Electrical Subpanel Installation: What You Need To Know

Do You Need an Electric Sub-Panel?

Do you need more power for your home? Are you adding or removing circuit breakers to provide more power? A sub-panel is the right choice for you. An electrical sub-panel is also known as a circuit breaker subpanel or service sub-panel. It acts as a link between the main service panel, and the branch circuits that are further down the electric line. An electrical sub-panel is essentially a mini-service panel.

What is the difference between a main panel and a sub panel? The main panel is the box that receives power from the utility company. Subpanels are installed features that act as a middle ground between the main panel and any other circuits connected to your property.

What is a subpanel? Subpanels can be used to extend wiring from multiple branch circuits to an area in a house or to a building that is far away from the main panel. Subpanels can also be used to add circuits to the main panel when the slots are full.

The frame building or a house with basic electrical wiring
Subpanels may be needed if you add an addtion or convert your basement into a living space.

Common Reasons for an Electric Subpanel

A sub panel is necessary to take the burden off the main circuit breaker panel, an electrician might install a subpanel. This will prevent overloading of the electrical system, tripping circuit breakers and melting fuses. To separate electrical requirements in specific areas, sub panels can also be used.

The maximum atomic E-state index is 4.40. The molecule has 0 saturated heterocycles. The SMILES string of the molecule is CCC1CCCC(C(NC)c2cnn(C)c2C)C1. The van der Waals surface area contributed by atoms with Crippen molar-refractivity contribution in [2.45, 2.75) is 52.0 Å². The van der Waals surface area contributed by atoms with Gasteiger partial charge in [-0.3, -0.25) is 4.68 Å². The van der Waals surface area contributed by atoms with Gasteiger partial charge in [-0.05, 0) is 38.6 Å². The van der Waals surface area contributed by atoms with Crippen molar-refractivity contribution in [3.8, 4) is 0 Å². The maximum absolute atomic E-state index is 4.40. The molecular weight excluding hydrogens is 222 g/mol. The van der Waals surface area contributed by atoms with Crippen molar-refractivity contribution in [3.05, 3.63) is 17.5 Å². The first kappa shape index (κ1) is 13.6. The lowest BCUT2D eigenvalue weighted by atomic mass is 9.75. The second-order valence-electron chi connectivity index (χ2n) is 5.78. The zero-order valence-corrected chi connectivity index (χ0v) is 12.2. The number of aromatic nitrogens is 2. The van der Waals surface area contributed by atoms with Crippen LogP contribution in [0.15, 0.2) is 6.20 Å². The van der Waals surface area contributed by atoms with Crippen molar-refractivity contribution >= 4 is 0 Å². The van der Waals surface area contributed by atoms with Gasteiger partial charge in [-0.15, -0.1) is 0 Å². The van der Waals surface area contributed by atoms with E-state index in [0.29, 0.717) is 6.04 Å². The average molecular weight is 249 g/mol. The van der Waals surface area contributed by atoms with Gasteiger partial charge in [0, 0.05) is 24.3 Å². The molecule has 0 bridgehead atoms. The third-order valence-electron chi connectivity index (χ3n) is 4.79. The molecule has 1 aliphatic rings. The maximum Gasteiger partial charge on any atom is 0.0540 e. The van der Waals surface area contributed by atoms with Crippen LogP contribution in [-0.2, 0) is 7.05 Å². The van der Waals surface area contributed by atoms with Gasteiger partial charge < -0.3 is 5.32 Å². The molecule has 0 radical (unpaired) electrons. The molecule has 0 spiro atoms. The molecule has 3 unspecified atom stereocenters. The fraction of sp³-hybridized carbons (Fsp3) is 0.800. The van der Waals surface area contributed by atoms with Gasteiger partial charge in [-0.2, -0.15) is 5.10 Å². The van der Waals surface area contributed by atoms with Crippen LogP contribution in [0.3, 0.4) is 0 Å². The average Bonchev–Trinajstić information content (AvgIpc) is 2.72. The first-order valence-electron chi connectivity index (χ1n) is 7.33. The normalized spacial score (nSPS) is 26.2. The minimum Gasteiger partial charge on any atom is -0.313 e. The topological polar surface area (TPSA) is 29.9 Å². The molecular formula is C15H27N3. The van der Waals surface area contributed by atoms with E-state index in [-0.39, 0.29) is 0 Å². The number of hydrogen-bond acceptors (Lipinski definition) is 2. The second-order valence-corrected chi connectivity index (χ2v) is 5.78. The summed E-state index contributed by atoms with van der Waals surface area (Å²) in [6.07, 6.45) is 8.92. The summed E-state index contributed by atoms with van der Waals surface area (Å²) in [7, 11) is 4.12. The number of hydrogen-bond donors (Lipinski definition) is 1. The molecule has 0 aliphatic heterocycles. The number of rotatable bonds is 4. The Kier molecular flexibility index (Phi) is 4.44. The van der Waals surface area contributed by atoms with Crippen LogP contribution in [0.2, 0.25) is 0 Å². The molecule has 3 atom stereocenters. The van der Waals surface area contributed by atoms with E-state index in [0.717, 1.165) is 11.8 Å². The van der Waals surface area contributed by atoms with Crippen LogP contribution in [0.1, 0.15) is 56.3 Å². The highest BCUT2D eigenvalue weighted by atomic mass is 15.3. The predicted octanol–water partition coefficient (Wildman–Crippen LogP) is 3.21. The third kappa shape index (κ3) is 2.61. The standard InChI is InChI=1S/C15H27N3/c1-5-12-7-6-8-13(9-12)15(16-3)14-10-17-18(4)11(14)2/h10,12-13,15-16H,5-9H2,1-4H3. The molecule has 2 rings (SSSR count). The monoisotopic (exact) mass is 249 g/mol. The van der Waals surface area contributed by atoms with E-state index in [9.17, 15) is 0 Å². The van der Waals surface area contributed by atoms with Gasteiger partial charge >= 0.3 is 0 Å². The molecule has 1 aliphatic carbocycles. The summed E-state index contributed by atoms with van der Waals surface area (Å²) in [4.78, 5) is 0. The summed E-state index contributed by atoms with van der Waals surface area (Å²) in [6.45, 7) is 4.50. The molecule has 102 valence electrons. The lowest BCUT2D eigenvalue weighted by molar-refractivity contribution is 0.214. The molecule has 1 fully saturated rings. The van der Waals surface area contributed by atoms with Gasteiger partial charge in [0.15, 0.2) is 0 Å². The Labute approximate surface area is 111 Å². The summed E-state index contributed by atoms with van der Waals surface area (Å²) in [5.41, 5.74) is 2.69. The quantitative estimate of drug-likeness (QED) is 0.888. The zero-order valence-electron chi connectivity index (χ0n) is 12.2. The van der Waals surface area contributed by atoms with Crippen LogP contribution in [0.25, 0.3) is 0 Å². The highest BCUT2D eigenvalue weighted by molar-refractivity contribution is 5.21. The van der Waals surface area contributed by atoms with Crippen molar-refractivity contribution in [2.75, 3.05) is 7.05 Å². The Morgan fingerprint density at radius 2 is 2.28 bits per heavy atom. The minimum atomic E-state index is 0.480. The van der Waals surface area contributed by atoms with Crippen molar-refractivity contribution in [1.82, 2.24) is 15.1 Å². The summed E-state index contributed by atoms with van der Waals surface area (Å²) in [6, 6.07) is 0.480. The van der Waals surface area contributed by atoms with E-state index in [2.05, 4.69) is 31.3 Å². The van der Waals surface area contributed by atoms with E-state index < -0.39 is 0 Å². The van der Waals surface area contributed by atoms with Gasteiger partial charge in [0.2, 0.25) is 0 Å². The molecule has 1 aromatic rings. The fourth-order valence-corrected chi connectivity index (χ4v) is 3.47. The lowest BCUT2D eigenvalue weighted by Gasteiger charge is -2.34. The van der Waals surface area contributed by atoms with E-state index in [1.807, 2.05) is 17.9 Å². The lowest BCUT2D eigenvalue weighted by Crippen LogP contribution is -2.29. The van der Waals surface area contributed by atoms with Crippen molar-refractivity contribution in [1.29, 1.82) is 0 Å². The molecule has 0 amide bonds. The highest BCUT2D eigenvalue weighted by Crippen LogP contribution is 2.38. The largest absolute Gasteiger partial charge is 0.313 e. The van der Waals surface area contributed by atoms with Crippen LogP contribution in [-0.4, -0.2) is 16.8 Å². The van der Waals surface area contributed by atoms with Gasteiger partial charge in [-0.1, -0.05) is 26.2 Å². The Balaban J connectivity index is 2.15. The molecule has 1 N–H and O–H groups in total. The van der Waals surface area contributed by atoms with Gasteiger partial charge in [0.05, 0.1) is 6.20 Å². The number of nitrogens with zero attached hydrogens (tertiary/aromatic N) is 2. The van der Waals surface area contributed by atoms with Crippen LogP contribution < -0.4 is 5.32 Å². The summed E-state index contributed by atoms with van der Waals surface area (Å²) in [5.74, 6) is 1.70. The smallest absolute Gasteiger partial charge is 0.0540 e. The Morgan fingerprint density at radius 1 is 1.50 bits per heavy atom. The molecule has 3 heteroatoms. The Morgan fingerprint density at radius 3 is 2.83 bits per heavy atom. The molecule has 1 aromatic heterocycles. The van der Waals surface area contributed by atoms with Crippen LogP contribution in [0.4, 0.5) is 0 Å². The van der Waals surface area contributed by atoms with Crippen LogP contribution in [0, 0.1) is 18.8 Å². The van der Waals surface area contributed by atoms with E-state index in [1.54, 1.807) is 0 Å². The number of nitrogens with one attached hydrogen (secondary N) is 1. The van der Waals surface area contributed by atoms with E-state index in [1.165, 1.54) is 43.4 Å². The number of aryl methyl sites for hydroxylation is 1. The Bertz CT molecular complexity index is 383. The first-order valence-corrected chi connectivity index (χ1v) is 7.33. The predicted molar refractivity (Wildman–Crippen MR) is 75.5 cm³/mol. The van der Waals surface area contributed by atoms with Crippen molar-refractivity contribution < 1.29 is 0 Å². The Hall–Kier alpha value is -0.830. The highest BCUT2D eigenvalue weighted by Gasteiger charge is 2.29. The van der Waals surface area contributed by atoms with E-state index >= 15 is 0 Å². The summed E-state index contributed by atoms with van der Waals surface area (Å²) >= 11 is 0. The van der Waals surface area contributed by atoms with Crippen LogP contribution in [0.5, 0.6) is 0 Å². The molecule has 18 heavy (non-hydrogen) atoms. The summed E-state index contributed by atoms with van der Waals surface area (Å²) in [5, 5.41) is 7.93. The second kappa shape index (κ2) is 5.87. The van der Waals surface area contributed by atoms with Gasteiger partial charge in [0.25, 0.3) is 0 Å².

A main circuit panel may have enough slots to handle all the wiring in a home, but that doesn’t necessarily mean it is always safe at maximum capacity. A sub panel is a smaller version of the main circuit breaker panel that carries some of the load in many homes.

Most household main electrical panels run at 100-200amps. Depending on which circuit it is connected, each breaker has a different amperage rating. It can be 15, 20, 30 or 30 amps. A sub panel is an option if there aren’t enough slots on your panel to accommodate another breaker. However, if you have enough amperage to support one without exceeding your load of 100 amps or 200 amps, a subpanel may be installed.

The Main Panel is Overcrowded

Most homeowners won’t be able to access the main panel often and don’t remove the housing or cover that exposes the wiring. Although they are not a problem every day, they can pose a safety risk. An electrician should be able to access one circuit with a breaker panel. A subpanel can be used to tidy up wires that look like spaghetti.

There is an Over-Wiring Cheat

Over wiring is a way to get more out of your main breaker panel. Although the panel may look simple at first, it has tandem breakers which allow two circuits to share one slot. Double-pole breakers use two slots, while tandem breakers can only use one slot.

This Old House states that over-wiring is a code violation in most places, but not necessarily a safety hazard. The homeowner can add additional circuits to the subpanel without having to over-wire the main panel.

A New Addition Was Built by the Homeowner